she is avidly following fashion trends, but more in the way

“A study showed that doubling the salary of sweatshop

that it can be used to create your own identity. Teneil’s ‘70s

workers would only increase the consumer cost of an item

inspired look and her passion for velvet vintage suits is one

by 1.8%, while consumers would be willing to pay 15%

of the singer’s signature features: “My favourite suit is a red

more to know a product did not come from a sweatshop.”

wine coloured one that I wear if I want to feel a little more

Although there seems to be a widespread belief that

snappy. It’s always my failsafe!”

sweatshops are a thing of the past nothing could be fur-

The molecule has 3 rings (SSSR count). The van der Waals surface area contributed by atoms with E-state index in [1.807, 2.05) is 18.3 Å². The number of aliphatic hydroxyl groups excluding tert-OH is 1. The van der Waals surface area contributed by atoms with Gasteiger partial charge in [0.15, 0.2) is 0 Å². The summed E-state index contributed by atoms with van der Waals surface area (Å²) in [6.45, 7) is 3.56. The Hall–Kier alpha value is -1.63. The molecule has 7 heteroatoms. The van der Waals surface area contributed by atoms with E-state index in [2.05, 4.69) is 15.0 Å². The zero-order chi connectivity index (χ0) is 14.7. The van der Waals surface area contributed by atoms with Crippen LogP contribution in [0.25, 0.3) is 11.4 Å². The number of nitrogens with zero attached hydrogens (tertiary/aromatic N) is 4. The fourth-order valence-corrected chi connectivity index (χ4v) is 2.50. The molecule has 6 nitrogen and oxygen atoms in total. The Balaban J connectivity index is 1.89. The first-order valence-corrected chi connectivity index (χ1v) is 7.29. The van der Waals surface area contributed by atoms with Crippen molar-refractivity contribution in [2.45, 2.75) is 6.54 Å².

On being asked which band masters style and music Thros-

ther from the truth. Sweatshops and child labour are in fact

sell unhesitatingly paid tribute to her friends from Temples,

more active than ever before with the fast fashion industry

calling their sound sublime and commending their way of

driving Third World workers into starvation.

dress. The British band surely knows how to get their style

“The fact that global textile companies can still exploit chil-


“I was recently introduced to a trend called steam punk. Wow.�